Adipokines: the missing link between insulin resistance and obesity. Diabetes Metab

Inserm U680, faculté de médecine Saint-Antoine, université Pierre-et-Marie-Curie-Paris-6, 75012 Paris, France.
Diabetes & Metabolism (Impact Factor: 3.27). 03/2008; 34(1):2-11. DOI: 10.1016/j.diabet.2007.09.004
Source: PubMed


White adipose tissue was believed to be just an energy-storage organ, but it is now recognized to be an active participant in energy homoeostasis and physiological functions such as immunity and inflammation. Macrophages are components of adipose tissue and actively participate in its activities. Adipose tissue is known to express and secrete a variety of products known as 'adipokines', including leptin, adiponectin, resistin and visfatin, as well as cytokines and chemokines such as tumor necrosis factor-alpha, interleukin-6 and monocyte chemoattractant protein-1. The release of adipokines by either adipocytes or adipose tissue-infiltrated macrophages leads to a chronic subinflammatory state that could play a central role in the development of insulin resistance and type 2 diabetes, and the increased risk of cardiovascular disease associated with obesity.

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    • "In the last decade, several studies have shown elevated IL- 6, TNF, and IL-1 levels in obese patients [13] [14] [15] [16] [17]; however, data regarding the relevance of these cytokines are controversial "
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    ABSTRACT: Obesity is characterized by chronic low-grade inflammation and serves as a major risk factor for hypertension, coronary artery disease, dyslipidemias, and type-2 diabetes. The purpose of this study was to examine changes in metabolic hormones, inflammatory cytokines, and immune function, in lean, overweight, and obese chimpanzees in a controlled environment. We observed increased plasma circulating levels of proinflammatory TH-1 cytokines, Interferon gamma, interleukin-6, interleukin-12p40, tumor necrosis factor, soluble CD40 ligand, and Interleukin-1β and anti-inflammatory TH-2 cytokines, Interleukin-4, Interleukin-RA, Interleukin-10, and Interleukin-13 in overweight and obese chimpanzees. We also observed increased levels of metabolic hormones glucagon-like-peptide-1, glucagon, connecting peptide, insulin, pancreatic peptide YY3-36, and leptin in the plasma of overweight and obese chimpanzees. Chemokine, eotaxin, fractalkine, and monocyte chemoattractant protein-1 were higher in lean compared to obese chimpanzees, while chemokine ligand 8 increased in plasma of obese chimpanzees. We also observed an obesity-related effect on immune function as demonstrated by lower mitogen induced proliferation, and natural killer activity and higher production of IFN-γ by PBMC in Elispot assay, These findings suggest that lean, overweight, and obese chimpanzees share circulating inflammatory cytokines and metabolic hormone levels with humans and that chimpanzees can serve as a useful animal model for human studies.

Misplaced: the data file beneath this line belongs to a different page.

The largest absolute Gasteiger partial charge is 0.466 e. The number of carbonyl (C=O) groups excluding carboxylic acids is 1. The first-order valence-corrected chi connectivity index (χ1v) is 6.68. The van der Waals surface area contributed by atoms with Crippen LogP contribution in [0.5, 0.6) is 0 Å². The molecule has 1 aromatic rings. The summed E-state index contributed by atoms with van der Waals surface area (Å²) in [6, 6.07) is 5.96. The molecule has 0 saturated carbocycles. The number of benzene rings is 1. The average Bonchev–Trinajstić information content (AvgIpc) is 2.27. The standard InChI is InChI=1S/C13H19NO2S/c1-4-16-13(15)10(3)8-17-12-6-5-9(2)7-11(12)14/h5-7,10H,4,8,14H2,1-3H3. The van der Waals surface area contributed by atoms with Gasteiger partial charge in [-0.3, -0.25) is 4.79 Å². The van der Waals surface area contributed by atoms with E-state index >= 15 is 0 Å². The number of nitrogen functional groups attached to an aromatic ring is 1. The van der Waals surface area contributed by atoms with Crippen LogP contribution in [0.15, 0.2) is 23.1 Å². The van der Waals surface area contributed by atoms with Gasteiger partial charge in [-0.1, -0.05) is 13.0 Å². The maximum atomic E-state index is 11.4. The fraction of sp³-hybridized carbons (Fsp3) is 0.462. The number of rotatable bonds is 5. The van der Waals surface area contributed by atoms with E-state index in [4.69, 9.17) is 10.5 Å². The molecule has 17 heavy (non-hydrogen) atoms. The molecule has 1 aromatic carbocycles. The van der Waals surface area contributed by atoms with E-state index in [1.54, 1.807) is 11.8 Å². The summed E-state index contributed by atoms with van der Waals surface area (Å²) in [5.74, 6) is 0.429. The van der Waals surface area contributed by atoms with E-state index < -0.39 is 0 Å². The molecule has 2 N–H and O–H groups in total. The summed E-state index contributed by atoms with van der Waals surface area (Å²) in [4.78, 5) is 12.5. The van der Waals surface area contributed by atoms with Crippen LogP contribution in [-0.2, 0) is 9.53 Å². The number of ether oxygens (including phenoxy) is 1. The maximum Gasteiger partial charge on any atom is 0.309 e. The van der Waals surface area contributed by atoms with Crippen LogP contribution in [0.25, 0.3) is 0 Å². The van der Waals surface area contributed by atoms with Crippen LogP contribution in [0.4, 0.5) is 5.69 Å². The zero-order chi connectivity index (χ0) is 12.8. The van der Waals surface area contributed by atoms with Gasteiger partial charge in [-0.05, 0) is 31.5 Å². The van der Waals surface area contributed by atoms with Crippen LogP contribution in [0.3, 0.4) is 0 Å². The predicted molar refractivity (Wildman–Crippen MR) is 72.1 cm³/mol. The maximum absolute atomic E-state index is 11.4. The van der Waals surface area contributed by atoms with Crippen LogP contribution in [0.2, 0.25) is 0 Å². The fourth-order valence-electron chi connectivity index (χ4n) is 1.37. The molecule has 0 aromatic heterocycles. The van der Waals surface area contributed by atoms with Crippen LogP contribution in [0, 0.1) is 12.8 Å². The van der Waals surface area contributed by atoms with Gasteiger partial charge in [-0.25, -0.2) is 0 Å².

09/2014; 2014:856749. DOI:10.1155/2014/856749